Doel-fin magic

Last year I replaced the ancient 1981 Evinrude 50 that came with my Wahoo! 16.2 with a more powerful and reliable 1995 3 cylinder Johnson 50. After the Evinrude, which was hard to start and tended to stall in idle, it was nice to have an engine that started first or second turn of the key every time.  But even with the newer engine I still wasn’t happy with how long it took to get my Wahoo! up on a plane. It took too much throttle to get the nose down. And then once it did come down often the boat was going too fast for conditions (lotsa rocks in Boston Harbor).

So I wanted to be able to plane more quickly, with less throttle, and at lower speeds.  And I wanted to do it without having to increase horsepower. Following the recommendation of a friend, this spring I looked into adding a hydrofoil to the engine. Researching online I found plenty of back and forth on message boards about the relative merits of hydrofoils.

The cons:

  • They reduce overall speed.
  • They weaken the cavition plate, increasing the chance of breakage.
  • They increase drag and decrease fuel efficiency.
  • They catch weeds.
  • Trim tabs are a better solution.

The pros:

  • They will allow you to plane more quickly and at lower speeds.
  • They reduce porpoising and improve handling.
  • The effect on overall speed is minimal or non-existent.
  • They improve fuel efficiency.

And the qualified statements:

  • It depends on the boat. On some they make a difference, on others they don’t. Generally they’re better suited to smaller craft.


Shopping around I found quite a few makes/models to choose from, with prices ranging from $40 to $150. While most hydrofoils require drilling holes in the engine’s cavitation plate (so you can bolt it on), a few of the more expensive models advertised themselves as clamp on/no drilling required. That had some appeal until I read the customer reviews which were generally not favorable.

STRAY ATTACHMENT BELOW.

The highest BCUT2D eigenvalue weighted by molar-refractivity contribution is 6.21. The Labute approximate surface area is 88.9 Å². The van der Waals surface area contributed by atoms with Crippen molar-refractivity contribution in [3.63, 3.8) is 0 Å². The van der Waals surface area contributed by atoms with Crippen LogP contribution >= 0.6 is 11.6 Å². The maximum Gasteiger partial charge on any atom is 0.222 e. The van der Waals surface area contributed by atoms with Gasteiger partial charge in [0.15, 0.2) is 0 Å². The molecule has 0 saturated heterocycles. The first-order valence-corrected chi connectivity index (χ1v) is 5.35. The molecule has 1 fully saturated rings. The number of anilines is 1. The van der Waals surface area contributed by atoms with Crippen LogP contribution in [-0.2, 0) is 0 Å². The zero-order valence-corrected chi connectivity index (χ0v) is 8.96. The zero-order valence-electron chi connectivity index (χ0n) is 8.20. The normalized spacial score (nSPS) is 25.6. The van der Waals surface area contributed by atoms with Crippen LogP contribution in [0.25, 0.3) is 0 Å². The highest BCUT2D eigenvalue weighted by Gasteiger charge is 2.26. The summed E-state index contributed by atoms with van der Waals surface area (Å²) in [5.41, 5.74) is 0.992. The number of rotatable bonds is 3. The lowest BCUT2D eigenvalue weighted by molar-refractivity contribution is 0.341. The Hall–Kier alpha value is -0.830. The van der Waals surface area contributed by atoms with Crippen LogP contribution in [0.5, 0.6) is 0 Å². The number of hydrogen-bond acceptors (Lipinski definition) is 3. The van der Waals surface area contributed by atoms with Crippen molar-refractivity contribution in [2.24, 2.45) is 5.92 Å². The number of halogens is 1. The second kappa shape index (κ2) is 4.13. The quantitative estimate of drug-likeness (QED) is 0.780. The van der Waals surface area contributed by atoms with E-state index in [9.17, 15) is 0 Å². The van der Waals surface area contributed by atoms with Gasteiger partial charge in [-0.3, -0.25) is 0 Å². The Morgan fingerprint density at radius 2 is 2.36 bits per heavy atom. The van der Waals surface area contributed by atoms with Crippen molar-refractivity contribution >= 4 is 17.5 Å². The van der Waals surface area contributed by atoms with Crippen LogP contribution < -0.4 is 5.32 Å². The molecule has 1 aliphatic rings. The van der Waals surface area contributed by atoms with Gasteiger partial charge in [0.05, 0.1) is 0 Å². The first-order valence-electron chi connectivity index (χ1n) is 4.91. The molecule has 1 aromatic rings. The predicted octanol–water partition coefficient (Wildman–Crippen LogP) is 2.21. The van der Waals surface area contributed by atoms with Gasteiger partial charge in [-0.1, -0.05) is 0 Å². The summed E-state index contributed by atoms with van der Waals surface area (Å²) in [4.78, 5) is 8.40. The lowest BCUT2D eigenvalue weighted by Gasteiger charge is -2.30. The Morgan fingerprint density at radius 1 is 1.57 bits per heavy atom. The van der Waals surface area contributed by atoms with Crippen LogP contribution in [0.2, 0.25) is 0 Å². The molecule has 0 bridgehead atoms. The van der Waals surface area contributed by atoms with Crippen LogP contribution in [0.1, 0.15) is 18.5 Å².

In the end I opted for Doel-fins, one of the earliest, simplest, and most affordable outboard hydrofoils. I didn’t even have to pay the $40 they cost since I  was able to scavenge a set off a boat that that had washed ashore on a local beach and was abandoned by its owner. Installation was easy. It took less than half an hour and drilling holes in the cavitation plates was not the big deal I feared it might be.

Three months of boating later and the verdict is in: What a difference!!!  I don’t have exact numbers but I would guess that with the Doel-fins my Wahoo! now achieves a plane at 40% less throttle than it took before. And it now planes at speeds as low as 10-12 mph. The ride and handling are smoother, with nice easy turns and a big reduction in porpoising. And my guess (though I don’t know for sure) is that with the faster planing I’m saving quite a bit of gas.

All in all, couldn’t be happier.  :-D



July 12: Taking stock of the season so far

These are notes to myself mostly and may be of little interest to visitors of the site. But then again you never know…

Finally got the boat in the water July 6, just in time for the Blessing of the Fleet the next day. The Blessing went great, a fun party with kids playing on the beach while the grownups downed barbeque and beer. Later in the evening there was a DJ doing 60s-friendly music and there was dancing on the docks. Only hitch was that the priest never showed up. So the 2012 Point of Pines Yacht Club is for the moment an unblessed fleet.